Crikey long reads

Cass Knowlton, editor

Buried Alive: stories from inside solitary confinement” by Nathaniel Penn in GQ

“It is brutal. It is torture by definition. It destroys the mind, body, and soul, making rehabilitation next to impossible. It is also outrageously expensive, and it doesn’t work. Yet at the end of the Obama era, and the dawn of Trump’s, isolation is as widely used as ever in the American penal system. And this is what it feels like.”

Sally Whyte, deputy editor

Hidden figures. Women manage money better” by Peter Martin in The Sydney Morning Herald

“My mother was a ‘computer’, back in the days when the term applied to people. Plucked from high school because of her prowess at maths, she was put to work at the Weapons Research Establishment at Salisbury in South Australia, performing the calculations that enabled the rockets fired from Woomera to go where they should. She had dozens of colleagues, all of them women: rows and rows of women, doing calculations for men before the invention of calculators.”

Dan Wood, subeditor

Circulate now, mobilize later” by Maximillian Alvarez in The Baffler

“[F]or too long, we’ve collectively and individually allowed leftism to become a loose cluster of critical positions orbiting around a general sense of intellectual and consumeristic self-satisfaction as opposed to pressure-cooking it down to a core of concerted political actions and commitments. The market for leftist ideas and criticism is something akin to a concentrated mist: refreshing in the moment, but ungraspable, and perhaps hazardous over the longer term.”

Josh Taylor, journalist

The underground railroad for refugees” by Jake Halpern in The New Yorker

“Vive has become the penultimate stop on a modern variant of the Underground Railroad. Vive was founded, in 1984, by nuns, though most of the staff is now secular. More than a hundred thousand refugees, from about a hundred countries, have passed through. Nearly all of them continued on to Canada. Niagara Falls, twenty miles away, was once a major hub on the original Underground Railroad. During the nineteenth century, many fugitive slaves came through the area on the way to sneaking into Canada and winning their freedom.”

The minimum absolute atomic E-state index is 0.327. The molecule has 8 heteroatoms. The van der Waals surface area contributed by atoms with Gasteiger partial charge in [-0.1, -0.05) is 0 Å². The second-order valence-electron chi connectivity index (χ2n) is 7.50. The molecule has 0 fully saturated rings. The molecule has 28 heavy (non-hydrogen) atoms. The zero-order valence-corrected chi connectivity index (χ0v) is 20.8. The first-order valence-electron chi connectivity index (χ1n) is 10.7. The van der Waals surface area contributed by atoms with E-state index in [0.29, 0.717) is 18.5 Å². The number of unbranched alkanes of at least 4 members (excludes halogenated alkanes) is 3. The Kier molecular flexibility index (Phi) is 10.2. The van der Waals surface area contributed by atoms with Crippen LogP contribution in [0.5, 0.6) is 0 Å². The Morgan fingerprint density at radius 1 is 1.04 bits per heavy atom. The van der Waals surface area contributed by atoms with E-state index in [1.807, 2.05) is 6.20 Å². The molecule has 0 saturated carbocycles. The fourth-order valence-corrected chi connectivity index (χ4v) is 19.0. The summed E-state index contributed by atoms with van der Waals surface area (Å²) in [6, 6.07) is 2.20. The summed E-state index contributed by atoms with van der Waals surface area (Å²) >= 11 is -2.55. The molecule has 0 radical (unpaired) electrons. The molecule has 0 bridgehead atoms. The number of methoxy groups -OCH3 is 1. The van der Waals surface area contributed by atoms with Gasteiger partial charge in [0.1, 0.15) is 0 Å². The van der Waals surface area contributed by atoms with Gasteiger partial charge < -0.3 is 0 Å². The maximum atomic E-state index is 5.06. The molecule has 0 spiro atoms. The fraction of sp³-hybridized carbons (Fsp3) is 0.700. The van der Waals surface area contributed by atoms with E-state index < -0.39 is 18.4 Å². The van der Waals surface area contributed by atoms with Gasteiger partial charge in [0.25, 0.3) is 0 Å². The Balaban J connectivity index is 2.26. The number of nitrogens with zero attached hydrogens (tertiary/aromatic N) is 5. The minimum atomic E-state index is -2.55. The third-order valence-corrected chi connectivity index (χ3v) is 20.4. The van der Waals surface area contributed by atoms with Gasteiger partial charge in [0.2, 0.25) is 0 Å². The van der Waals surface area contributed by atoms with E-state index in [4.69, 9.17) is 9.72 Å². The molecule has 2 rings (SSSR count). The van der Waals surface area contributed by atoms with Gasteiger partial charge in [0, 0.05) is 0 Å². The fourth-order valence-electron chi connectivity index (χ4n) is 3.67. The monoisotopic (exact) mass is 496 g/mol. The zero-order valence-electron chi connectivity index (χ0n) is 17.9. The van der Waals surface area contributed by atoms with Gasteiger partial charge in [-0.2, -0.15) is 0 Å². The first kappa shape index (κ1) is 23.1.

Bernard Keane, politics editor

Is consciousness an illusion?” by Thomas Nagel in The New York Review of Books

“For fifty years the philosopher Daniel Dennett has been engaged in a grand project of disenchantment of the human world, using science to free us from what he deems illusions — illusions that are difficult to dislodge because they are so natural. In From Bacteria to Bach and Back, his eighteenth book (thirteenth as sole author), Dennett presents a valuable and typically lucid synthesis of his worldview. Though it is supported by reams of scientific data, he acknowledges that much of what he says is conjectural rather than proven, either empirically or philosophically.”

Charlie Lewis, journalist

Polarized punks” by Matthew Trammell in The New Yorker

“If a song wants to be smart, it’s also got to be a little dumb. Whittle down the big idea, ratchet it up a notch, and repeat to a beat—fight the power, and imagine all the people living life in peace, because God is a d.j. Such sleight of hand can make even the most implausible causes stick. Eddie Kendricks had downtown New York’s nascent disco queens dancing to a Not All Men anthem in the middle of second-wave feminism … Music moves us, physically and mentally, by outwitting our impulse to stay in the same place.”

Peter Fray

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